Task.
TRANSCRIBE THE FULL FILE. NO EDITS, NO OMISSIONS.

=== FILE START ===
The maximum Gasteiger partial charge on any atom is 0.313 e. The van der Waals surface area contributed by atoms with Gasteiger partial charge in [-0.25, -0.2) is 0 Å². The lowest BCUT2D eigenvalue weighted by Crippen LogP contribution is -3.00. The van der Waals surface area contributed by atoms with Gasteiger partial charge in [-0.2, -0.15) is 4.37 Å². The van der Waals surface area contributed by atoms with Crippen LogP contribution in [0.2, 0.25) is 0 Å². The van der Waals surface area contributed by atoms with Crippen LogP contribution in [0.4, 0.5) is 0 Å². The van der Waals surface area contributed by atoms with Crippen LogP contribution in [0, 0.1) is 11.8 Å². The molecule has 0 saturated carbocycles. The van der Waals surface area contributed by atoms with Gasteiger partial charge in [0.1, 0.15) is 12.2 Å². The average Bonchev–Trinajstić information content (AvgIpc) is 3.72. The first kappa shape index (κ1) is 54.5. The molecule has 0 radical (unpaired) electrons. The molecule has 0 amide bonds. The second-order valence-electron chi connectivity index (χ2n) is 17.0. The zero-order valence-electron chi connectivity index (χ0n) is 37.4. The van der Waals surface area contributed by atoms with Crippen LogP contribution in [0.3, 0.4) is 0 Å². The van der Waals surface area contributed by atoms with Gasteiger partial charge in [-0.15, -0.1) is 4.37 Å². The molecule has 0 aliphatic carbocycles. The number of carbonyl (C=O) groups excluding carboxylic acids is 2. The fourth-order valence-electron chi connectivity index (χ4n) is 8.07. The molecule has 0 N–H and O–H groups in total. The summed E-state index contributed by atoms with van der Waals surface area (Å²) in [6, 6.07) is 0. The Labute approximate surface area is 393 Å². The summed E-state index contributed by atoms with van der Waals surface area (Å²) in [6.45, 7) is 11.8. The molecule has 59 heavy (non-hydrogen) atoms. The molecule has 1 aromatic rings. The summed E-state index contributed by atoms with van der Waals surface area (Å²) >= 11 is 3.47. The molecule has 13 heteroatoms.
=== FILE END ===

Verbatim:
The maximum Gasteiger partial charge on any atom is 0.313 e. The van der Waals surface area contributed by atoms with Gasteiger partial charge in [-0.25, -0.2) is 0 Å². The lowest BCUT2D eigenvalue weighted by Crippen LogP contribution is -3.00. The van der Waals surface area contributed by atoms with Gasteiger partial charge in [-0.2, -0.15) is 4.37 Å². The van der Waals surface area contributed by atoms with Crippen LogP contribution in [0.2, 0.25) is 0 Å². The van der Waals surface area contributed by atoms with Crippen LogP contribution in [0.4, 0.5) is 0 Å². The van der Waals surface area contributed by atoms with Crippen LogP contribution in [0, 0.1) is 11.8 Å². The molecule has 0 saturated carbocycles. The van der Waals surface area contributed by atoms with Gasteiger partial charge in [0.1, 0.15) is 12.2 Å². The average Bonchev–Trinajstić information content (AvgIpc) is 3.72. The first kappa shape index (κ1) is 54.5. The molecule has 0 radical (unpaired) electrons. The molecule has 0 amide bonds. The second-order valence-electron chi connectivity index (χ2n) is 17.0. The zero-order valence-electron chi connectivity index (χ0n) is 37.4. The van der Waals surface area contributed by atoms with Crippen LogP contribution in [0.3, 0.4) is 0 Å². The van der Waals surface area contributed by atoms with Gasteiger partial charge in [-0.15, -0.1) is 4.37 Å². The molecule has 0 aliphatic carbocycles. The number of carbonyl (C=O) groups excluding carboxylic acids is 2. The fourth-order valence-electron chi connectivity index (χ4n) is 8.07. The molecule has 0 N–H and O–H groups in total. The summed E-state index contributed by atoms with van der Waals surface area (Å²) in [6, 6.07) is 0. The Labute approximate surface area is 393 Å². The summed E-state index contributed by atoms with van der Waals surface area (Å²) in [6.45, 7) is 11.8. The molecule has 59 heavy (non-hydrogen) atoms. The molecule has 1 aromatic rings. The summed E-state index contributed by atoms with van der Waals surface area (Å²) >= 11 is 3.47. The molecule has 13 heteroatoms.